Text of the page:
The Case of the "UH-OH!" Email
Just the other day, I received an email from a royalty owner, addressed to me. It raised my eyebrows for a number of serious reasons, which I want to share with other analysts out there.
My first concern was that it was addressed to me, at my company email inbox. I am the division order supervisor for a small company north of Houston, and I have three division order analysts and a division order technician who report to me. They are responsible for one-on-one interaction with landowners. Each analyst is assigned their own geographic area. Normally, royalty owners know who their assigned analyst is, and they interact directly with them. This owner, however, was emailing me directly because my name and email address had been given to them in the most recent email in the chain directly below the one I received. Otherwise, the subordinate analyst receives email correspondence directly from the Royalty Owner Relations department, which should have received this email, not me directly.
An analyst with another company was having ongoing correspondence with this royalty owner. The analyst had looked online, probably in the membership directory of one of the three professional organizations to which I belong, and gave my contact information to this land owner. That’s taboo among division order analysts throughout the industry. The proper etiquette would have been for that analyst to forward the string of emails with this owner to me separately, apprising me of the situation. This would allow me to reach out to the owner directly without the baggage of the long string of emails trailing below the one addressed to me. I’ve never met or talked to this analyst, but I can safely bet that they are a “twenty-something” most likely with less than two years of experience working in oil and gas land administration.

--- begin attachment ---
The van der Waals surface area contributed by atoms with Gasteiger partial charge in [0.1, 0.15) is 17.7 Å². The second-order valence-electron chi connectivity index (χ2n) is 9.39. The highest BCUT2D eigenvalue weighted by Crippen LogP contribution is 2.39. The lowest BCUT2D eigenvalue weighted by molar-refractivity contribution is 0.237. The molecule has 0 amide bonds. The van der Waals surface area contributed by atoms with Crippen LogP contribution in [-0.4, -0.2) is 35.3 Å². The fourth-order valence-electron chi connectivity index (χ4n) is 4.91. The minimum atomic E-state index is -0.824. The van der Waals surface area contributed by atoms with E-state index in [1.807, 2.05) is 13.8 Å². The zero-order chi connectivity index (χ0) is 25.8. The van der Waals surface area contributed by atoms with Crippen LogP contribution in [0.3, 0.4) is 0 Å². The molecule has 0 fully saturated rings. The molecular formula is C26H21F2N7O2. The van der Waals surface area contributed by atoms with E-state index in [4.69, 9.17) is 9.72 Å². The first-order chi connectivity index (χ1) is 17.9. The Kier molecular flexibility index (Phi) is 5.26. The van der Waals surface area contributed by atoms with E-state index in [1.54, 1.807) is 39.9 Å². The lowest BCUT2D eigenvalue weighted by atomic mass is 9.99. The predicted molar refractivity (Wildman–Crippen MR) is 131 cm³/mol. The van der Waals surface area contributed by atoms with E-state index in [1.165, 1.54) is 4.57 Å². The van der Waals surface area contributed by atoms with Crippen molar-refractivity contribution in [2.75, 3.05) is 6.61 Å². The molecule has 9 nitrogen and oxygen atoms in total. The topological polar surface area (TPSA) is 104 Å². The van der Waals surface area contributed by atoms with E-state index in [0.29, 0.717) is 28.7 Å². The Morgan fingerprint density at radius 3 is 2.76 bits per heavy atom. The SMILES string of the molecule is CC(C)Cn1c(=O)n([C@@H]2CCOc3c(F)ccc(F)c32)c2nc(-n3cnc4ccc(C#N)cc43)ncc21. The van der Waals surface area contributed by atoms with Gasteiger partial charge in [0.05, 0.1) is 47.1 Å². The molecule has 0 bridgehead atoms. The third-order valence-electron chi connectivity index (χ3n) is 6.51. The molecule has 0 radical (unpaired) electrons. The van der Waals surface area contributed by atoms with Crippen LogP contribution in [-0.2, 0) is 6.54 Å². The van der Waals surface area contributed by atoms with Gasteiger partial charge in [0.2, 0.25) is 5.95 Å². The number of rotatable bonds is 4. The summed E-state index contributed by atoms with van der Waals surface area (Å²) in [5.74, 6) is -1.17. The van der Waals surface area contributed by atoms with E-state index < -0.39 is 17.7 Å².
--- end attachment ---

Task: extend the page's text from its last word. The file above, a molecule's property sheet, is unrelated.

No, this analyst replied directly to the royalty owner and gave them my name and email address in that reply. The royalty owner then forwarded the string to me, re-stating their problem in their email addressed to me. In order for me to understand the background on the problem, after sputtering about protocol broken by the inexperienced analyst I started at the very bottom of the email string. I needed to read the conversation in chronological order. When I got to the fifth email in the string of 16 total, my jaw dropped.
That fourth email was from the analyst addressed to his company’s legal department. He was asking for legal instruction on how to cover up a mistake he found in the record, so that the owner wouldn’t find out about it. The fifth email was the in-house attorney’s reply. The attorney said to simply do everything necessary to correct the error on a going-forward basis, and explained the reason why it was not possible or in the best interest of the company to correct this owner’s prior payments. The attorney closed his reply with the instruction, “Do not discuss with the royalty owner the problem you found in the company records. We should correct it and move forward, revisiting prior payments only if the royalty owner presses the issue in the future.” Remember: the royalty owner just sent me this string of emails in which I read this in the email fifth from the bottom!
The emails between numbers five and eleven were emails between this analyst and various people in their revenue accounting and production departments. Everyone’s name and contact information was fully visible to this royalty owner. And this owner’s relatives if they decided to share.